Show Review: Quintron and Miss Pussycat's Puppet Show and Dance Party at the Firebird, Tuesday, June 22
Quintron and Miss Pussycat appear at once to be very ordinary, down-to-earth people, while simultaneously being utterly surreal. They're a pretty cute married couple, partially because of (or perhaps despite) their coordinated outfits. They're the type of performers who set up their own instruments and humbly do their own soundchecks, right before formally taking the stage and blowing your mind.
Bryan J. Sutter Quintron at the Firebird
And that they did.
The evening began with one of the couple's famous puppet shows, which combines the art of puppetry with its vocal/musical manipulation skills. The puppets explained how to use party magic to make illegal secret pizza, and how to escape jail if one's caught doing so. It was perhaps not the most practical lesson, but keeping a room packed full of sweaty adults entertained and interested in a puppet show is no small task, and in that endeavor the pair was undeniably successful. Though the act is definitely not gimmicky; the puppet introduction may have seemed as such -- and would have been cheapened -- if not supported by a solid show.
One-time St. Louis resident Quintron (Robert Rolston) plays an organ, a hi-hat, a drum buddy and sings, while Miss Pussycat (Panacea Theriac) sings/shouts/squeals (think Kathleen Hanna) and plays maracas that have been outfitted to match her dress. Together they harmonized, yelled, and punched all the right keys, creating a minimal but complete sound that was perfect dance fodder: garage-y and electronic, and ideal for a beer- and sweat-soaked summer night.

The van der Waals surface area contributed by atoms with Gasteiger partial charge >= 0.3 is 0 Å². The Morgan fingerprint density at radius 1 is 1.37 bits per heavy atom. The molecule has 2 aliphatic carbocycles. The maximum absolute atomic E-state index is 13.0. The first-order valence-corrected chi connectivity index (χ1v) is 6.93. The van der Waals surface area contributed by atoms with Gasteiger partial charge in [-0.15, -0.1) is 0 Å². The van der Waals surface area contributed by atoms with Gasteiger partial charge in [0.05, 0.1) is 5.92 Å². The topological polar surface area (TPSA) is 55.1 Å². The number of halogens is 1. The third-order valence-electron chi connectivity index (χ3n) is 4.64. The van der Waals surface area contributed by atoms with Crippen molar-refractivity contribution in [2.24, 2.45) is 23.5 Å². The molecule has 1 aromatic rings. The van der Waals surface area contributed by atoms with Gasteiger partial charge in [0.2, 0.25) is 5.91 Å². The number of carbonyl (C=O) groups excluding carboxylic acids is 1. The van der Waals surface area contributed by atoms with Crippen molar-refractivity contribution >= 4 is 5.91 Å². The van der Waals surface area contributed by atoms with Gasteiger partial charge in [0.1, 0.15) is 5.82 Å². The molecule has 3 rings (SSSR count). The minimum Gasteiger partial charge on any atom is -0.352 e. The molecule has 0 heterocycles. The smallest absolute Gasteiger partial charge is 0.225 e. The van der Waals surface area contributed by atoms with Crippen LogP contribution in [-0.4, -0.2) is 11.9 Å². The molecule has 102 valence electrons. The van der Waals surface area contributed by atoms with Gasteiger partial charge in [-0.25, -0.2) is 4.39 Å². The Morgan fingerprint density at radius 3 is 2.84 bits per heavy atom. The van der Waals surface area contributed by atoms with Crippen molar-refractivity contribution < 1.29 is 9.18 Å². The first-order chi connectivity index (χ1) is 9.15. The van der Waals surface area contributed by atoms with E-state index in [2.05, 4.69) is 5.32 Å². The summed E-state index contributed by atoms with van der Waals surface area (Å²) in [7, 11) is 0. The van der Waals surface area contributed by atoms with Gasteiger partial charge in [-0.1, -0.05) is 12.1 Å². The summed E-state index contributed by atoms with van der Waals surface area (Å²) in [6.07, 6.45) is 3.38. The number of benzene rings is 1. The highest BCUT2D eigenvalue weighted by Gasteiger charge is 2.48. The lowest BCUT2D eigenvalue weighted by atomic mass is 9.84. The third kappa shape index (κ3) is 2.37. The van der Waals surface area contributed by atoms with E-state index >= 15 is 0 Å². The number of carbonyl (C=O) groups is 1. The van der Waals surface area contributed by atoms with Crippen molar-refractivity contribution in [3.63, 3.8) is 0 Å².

Bryan J. Sutter Quintron and "Drum Buddy"
Highlights of the evening included Q & MP's "Fly Like a Rat" and "Waterfall," lots of full-frontal male nudity (thanks to Skarekrauradio, one of the opening bands) and the entire performance from Cave, whose cascading, psychedelic rock ambiance was what brought many people out for the show. [Editor's note: Cave's playing at Lemmons on July 10 as well.]
If you missed this show, don't beat yourself up too badly. Considering Mr. Quintron made a point of saying, with delight and a bit of surprise, that this is the first good show they've ever played in St. Louis, it's likely that we can expect the duo to stop by again soon.
Bryan J. Sutter Happy, sweaty Quintron crowd, between songs